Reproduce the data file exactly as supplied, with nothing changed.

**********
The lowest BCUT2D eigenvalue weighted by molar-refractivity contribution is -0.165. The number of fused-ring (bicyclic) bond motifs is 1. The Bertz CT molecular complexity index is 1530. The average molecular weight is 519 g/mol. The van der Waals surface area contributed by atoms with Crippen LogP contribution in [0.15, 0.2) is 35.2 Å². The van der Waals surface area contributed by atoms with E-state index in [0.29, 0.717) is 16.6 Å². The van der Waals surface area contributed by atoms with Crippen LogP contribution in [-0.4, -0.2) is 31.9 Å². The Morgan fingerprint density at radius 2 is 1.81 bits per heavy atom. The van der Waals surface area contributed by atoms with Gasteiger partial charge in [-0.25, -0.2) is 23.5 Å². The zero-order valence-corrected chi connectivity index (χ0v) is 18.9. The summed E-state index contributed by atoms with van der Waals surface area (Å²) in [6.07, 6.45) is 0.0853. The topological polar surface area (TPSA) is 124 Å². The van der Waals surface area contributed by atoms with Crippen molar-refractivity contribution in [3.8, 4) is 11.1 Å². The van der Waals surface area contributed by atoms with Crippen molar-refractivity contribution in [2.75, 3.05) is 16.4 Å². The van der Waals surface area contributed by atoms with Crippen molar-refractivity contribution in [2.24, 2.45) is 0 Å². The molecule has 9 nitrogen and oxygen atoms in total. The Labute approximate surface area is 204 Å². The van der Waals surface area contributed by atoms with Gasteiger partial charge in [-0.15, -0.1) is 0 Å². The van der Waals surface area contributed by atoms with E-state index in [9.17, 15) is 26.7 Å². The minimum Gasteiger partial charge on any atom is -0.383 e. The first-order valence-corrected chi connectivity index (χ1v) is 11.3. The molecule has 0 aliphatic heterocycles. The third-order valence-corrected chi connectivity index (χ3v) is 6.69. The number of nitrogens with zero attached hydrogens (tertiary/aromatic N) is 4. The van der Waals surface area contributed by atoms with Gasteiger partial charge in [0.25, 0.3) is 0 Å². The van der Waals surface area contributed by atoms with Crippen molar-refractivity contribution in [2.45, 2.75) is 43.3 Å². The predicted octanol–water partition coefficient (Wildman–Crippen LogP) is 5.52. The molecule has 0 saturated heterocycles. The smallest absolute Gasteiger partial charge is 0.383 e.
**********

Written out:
The lowest BCUT2D eigenvalue weighted by molar-refractivity contribution is -0.165. The number of fused-ring (bicyclic) bond motifs is 1. The Bertz CT molecular complexity index is 1530. The average molecular weight is 519 g/mol. The van der Waals surface area contributed by atoms with Crippen LogP contribution in [0.15, 0.2) is 35.2 Å². The van der Waals surface area contributed by atoms with E-state index in [0.29, 0.717) is 16.6 Å². The van der Waals surface area contributed by atoms with Crippen LogP contribution in [-0.4, -0.2) is 31.9 Å². The Morgan fingerprint density at radius 2 is 1.81 bits per heavy atom. The van der Waals surface area contributed by atoms with Gasteiger partial charge in [-0.25, -0.2) is 23.5 Å². The zero-order valence-corrected chi connectivity index (χ0v) is 18.9. The summed E-state index contributed by atoms with van der Waals surface area (Å²) in [6.07, 6.45) is 0.0853. The topological polar surface area (TPSA) is 124 Å². The van der Waals surface area contributed by atoms with Crippen molar-refractivity contribution in [3.8, 4) is 11.1 Å². The van der Waals surface area contributed by atoms with Crippen molar-refractivity contribution in [2.75, 3.05) is 16.4 Å². The van der Waals surface area contributed by atoms with Crippen molar-refractivity contribution in [2.24, 2.45) is 0 Å². The molecule has 9 nitrogen and oxygen atoms in total. The Labute approximate surface area is 204 Å². The van der Waals surface area contributed by atoms with Gasteiger partial charge in [-0.15, -0.1) is 0 Å². The van der Waals surface area contributed by atoms with E-state index in [9.17, 15) is 26.7 Å². The minimum Gasteiger partial charge on any atom is -0.383 e. The first-order valence-corrected chi connectivity index (χ1v) is 11.3. The molecule has 0 aliphatic heterocycles. The third-order valence-corrected chi connectivity index (χ3v) is 6.69. The number of nitrogens with zero attached hydrogens (tertiary/aromatic N) is 4. The van der Waals surface area contributed by atoms with Gasteiger partial charge in [0.25, 0.3) is 0 Å². The van der Waals surface area contributed by atoms with Crippen molar-refractivity contribution in [2.45, 2.75) is 43.3 Å². The predicted octanol–water partition coefficient (Wildman–Crippen LogP) is 5.52. The molecule has 0 saturated heterocycles. The smallest absolute Gasteiger partial charge is 0.383 e.